Tuning in: Silvery wires of a liquid-metal alloy, encased in a polymer, form an antenna that still works after being twisted.
Injecting liquid metal into polymer molds produces efficient antennas that can twist and stretch
Source: “Reversibly Deformable and Mechanically Tunable Fluidic Antennas”
Michael D. Dickey et al.
Advanced Functional Materials 19: 3632-3637
Results: Engineers at North Carolina State University created a flexible yet efficient antenna using a liquid metal, a gallium-indium alloy. The antenna is as efficient as a standard copper antenna, transmitting over a broad frequency range at about 90 percent efficiency. It remains functional even when it is twisted, folded, or stretched to 40 percent beyond its normal length.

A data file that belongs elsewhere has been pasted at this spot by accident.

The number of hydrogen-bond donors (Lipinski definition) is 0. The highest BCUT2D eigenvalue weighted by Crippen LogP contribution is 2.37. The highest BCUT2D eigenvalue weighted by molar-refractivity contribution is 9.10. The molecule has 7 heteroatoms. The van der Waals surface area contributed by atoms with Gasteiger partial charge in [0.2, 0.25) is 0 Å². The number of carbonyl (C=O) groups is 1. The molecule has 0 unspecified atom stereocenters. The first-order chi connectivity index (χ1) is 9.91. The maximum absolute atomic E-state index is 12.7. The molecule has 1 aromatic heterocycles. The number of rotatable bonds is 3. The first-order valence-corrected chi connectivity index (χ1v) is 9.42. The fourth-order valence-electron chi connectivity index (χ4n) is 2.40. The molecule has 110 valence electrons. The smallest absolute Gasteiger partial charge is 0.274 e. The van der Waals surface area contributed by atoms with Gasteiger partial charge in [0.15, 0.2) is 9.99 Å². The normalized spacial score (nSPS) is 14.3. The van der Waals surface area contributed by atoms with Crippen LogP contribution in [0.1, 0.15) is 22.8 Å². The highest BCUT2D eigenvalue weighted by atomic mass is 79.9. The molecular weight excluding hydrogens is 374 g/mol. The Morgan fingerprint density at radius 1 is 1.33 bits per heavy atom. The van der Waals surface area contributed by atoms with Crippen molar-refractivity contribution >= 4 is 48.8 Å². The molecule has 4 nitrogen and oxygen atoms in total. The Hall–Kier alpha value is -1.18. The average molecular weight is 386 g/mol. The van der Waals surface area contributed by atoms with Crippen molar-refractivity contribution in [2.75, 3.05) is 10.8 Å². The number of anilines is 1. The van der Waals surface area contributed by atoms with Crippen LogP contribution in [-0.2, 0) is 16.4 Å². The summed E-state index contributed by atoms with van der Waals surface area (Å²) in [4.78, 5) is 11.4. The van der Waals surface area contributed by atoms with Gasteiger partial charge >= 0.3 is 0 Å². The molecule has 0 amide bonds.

Why it matters: The antenna could make it easier to send and receive data from flexible electronics, such as sensors incorporated into clothing, electronic paper, or implantable biomedical devices. The radio frequencies it responds to change as it stretches, which means that it could be embedded in machinery or in a concrete structure such as a bridge to monitor it for strain over time.
Methods: The researchers poured liquid polydimethylsiloxane (PDMS) into a mold. Once cured, the PDMS formed a pliable structure with a hollow channel inside. They injected the gallium-indium mixture into the channel and sealed it, creating a simple dipole antenna (like the “rabbit ears” used for analog TV reception).
Next steps: The researchers are building and testing liquid-metal antennas in other shapes, such as the loops, helices, and patches more commonly used in devices like cell phones and GPS transceivers. They are also evaluating other polymers, since PDMS might interfere with the efficiency of these differently shaped antennas.